Mooring Integrity Monitoring: BMT Answers the Challenge

By Rizwan Sheikh

The need for mooring integrity monitoring has of late come back under the spotlight, not least because the use of floating production systems in the offshore oil and gas industry has been predicted to grow at a significant rate between now and 2017 with a peak in the number of new builds expected to occur in 2016/2017. Recently, an updated industry guideline on mooring integrity has been issued by Oil & Gas UK with the support of operators, contractors and vendors. The guideline reinforces how mooring integrity management through effective monitoring and data management can provide information to help detect mooring line failure and assist with validation of mooring design strength and fatigue analyses.

Station keeping through the life of a field is of critical importance for floating production facilities in all parts of the world. The mooring system performs this function, and although it has not always been the case, current design practice is to engineer mooring systems that can withstand extreme environments with single or even multiple line failure scenarios. Even so, the offshore industry has experienced numerous unexpected mooring line failures in recent years that, in a small number of cases, have resulted in mooring system failure. On average between 2001 and 2011, there were more than two mooring system failures per year. During this period, nine were multiple line failures and other mooring incidents resulted in riser failures and hence extended field shut down. Based solely on these statistics, there is a clear business case for effective mooring integrity monitoring.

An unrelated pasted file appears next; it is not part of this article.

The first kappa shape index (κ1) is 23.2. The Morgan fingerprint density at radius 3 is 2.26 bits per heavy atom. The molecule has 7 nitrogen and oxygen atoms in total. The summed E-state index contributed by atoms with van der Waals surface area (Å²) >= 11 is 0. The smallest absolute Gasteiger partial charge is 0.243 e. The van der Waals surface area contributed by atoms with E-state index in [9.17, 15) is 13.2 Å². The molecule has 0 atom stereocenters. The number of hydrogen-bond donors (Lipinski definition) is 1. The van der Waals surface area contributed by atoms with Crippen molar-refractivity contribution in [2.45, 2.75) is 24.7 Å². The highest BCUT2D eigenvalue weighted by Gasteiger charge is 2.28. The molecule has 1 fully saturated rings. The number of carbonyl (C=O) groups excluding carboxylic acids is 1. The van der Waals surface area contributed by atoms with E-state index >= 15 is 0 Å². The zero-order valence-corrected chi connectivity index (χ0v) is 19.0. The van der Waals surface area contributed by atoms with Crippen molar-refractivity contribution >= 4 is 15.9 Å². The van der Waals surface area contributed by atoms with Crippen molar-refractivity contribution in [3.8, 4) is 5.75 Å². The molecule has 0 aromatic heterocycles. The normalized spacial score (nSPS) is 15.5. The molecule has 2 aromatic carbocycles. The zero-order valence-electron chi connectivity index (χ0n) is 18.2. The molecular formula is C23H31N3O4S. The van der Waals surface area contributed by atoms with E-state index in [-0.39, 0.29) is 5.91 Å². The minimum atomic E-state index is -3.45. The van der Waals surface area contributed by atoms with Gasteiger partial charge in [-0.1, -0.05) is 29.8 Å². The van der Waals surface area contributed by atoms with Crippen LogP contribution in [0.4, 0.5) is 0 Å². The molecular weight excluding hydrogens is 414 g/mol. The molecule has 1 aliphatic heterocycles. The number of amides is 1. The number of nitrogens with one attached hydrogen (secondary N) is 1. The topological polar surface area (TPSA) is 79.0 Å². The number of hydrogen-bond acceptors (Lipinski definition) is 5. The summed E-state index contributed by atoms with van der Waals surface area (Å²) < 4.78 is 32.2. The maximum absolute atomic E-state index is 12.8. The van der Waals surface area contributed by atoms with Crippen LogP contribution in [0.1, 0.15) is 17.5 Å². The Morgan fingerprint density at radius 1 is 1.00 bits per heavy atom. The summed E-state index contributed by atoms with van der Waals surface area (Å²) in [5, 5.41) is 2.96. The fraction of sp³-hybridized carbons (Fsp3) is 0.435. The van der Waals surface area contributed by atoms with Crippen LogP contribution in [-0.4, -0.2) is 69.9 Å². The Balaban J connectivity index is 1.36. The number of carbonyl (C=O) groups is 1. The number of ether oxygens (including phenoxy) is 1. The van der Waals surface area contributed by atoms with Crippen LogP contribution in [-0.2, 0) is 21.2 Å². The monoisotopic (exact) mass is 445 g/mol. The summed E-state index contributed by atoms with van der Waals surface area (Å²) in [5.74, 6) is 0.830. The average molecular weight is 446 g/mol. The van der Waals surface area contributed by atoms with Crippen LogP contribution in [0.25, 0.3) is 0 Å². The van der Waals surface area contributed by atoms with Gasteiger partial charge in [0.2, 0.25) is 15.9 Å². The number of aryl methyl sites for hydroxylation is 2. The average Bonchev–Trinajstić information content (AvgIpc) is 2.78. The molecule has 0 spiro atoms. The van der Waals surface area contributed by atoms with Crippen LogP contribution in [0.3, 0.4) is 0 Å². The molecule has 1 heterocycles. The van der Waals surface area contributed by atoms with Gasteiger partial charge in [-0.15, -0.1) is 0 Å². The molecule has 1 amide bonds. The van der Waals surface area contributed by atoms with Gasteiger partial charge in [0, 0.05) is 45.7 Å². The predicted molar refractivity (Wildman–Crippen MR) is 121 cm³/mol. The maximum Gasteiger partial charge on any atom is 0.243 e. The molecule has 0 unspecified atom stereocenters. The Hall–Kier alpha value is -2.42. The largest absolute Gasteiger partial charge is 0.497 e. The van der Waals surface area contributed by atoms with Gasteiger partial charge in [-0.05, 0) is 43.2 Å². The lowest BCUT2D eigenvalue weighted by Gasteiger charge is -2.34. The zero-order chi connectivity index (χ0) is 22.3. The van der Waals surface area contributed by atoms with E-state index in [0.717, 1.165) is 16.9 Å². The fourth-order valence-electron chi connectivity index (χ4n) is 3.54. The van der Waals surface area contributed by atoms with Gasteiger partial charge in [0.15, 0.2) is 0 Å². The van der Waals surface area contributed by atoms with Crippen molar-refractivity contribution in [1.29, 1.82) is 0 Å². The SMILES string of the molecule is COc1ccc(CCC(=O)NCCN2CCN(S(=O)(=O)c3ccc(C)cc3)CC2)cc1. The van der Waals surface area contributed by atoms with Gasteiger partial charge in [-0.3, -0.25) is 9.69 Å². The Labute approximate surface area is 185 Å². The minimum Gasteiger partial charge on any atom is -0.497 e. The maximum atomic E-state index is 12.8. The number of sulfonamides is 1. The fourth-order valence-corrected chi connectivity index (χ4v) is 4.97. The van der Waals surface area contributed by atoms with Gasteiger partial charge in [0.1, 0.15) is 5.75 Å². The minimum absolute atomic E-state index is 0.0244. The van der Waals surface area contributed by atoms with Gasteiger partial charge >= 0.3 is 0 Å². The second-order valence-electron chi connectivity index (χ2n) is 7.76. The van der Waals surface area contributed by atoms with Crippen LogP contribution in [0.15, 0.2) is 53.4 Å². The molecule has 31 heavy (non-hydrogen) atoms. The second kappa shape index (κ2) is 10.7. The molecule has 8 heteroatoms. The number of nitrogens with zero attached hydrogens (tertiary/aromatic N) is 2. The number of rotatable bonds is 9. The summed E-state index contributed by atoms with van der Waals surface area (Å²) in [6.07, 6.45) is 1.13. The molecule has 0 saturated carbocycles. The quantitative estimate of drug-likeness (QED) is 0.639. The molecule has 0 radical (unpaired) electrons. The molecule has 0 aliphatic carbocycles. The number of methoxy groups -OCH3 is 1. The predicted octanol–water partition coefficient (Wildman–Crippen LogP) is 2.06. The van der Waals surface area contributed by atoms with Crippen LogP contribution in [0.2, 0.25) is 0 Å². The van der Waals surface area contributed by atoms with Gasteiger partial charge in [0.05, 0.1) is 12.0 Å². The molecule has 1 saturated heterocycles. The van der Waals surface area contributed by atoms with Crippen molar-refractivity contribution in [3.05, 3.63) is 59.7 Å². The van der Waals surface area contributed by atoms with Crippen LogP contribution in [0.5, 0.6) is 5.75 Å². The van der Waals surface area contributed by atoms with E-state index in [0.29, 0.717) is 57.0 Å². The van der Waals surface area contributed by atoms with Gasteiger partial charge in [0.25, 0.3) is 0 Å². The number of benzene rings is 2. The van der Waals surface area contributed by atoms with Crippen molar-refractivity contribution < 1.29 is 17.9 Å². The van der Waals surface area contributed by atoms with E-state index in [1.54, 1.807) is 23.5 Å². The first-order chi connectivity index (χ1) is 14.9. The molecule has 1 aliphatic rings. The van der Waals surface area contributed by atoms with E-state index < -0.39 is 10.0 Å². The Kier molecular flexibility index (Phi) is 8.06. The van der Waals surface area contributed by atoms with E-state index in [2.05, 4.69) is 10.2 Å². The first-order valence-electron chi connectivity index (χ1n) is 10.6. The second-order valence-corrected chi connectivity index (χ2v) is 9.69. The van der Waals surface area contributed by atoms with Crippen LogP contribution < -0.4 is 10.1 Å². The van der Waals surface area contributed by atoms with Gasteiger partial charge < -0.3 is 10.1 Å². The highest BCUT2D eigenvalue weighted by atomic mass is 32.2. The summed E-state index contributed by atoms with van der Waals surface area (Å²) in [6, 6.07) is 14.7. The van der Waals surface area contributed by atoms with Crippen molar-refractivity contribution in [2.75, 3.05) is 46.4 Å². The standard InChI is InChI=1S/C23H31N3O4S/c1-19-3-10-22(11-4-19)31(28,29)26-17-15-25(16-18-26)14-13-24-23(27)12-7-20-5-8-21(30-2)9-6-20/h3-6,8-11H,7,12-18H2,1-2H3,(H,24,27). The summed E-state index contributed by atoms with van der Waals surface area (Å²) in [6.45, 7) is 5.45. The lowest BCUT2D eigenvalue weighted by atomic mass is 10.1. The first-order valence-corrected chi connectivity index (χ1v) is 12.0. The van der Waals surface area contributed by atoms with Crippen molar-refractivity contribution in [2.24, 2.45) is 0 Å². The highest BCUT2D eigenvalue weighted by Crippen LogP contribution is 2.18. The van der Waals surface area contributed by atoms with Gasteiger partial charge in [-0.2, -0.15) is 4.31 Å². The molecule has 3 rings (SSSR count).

One of the challenges that emerged from these failings is the need to monitor mooring system integrity reliably for the life of the facility without the need for costly inspection or maintenance of subsea sensors. In general, most mooring line monitoring systems that have been deployed to monitor mooring line tension have themselves experienced sensors failures, and the industry is now assessing ways of monitoring mooring line break detection as opposed to measuring mooring tension in a hope that the sensors will be more robust. However, many of the challenges of installing and maintaining these types of monitoring systems still need to be addressed.

Typical requirements for mooring integrity monitoring of permanently moored floating systems encompass the need to measure mooring line tension and/or behavior, and to transmit this data to the facilities topside for display and archiving. Monitoring systems therefore need to be conceived to withstand high structural loads as well as harsh sea-states for the design life of the facility. This is achieved through robust design, proper installation and periodic maintenance and servicing once in service. Key questions to ask when selecting a system include: is the system for a new-build or a retrofit? Is position or inclination sufficient, or is a measurement of in-line tension required? Can the system be diver or ROV deployable or serviceable? Will data be transmitted wirelessly or through a hardwired connection? Last but not least, where is the most practical location to place the sensors without compromising safety or the quality of the measurement?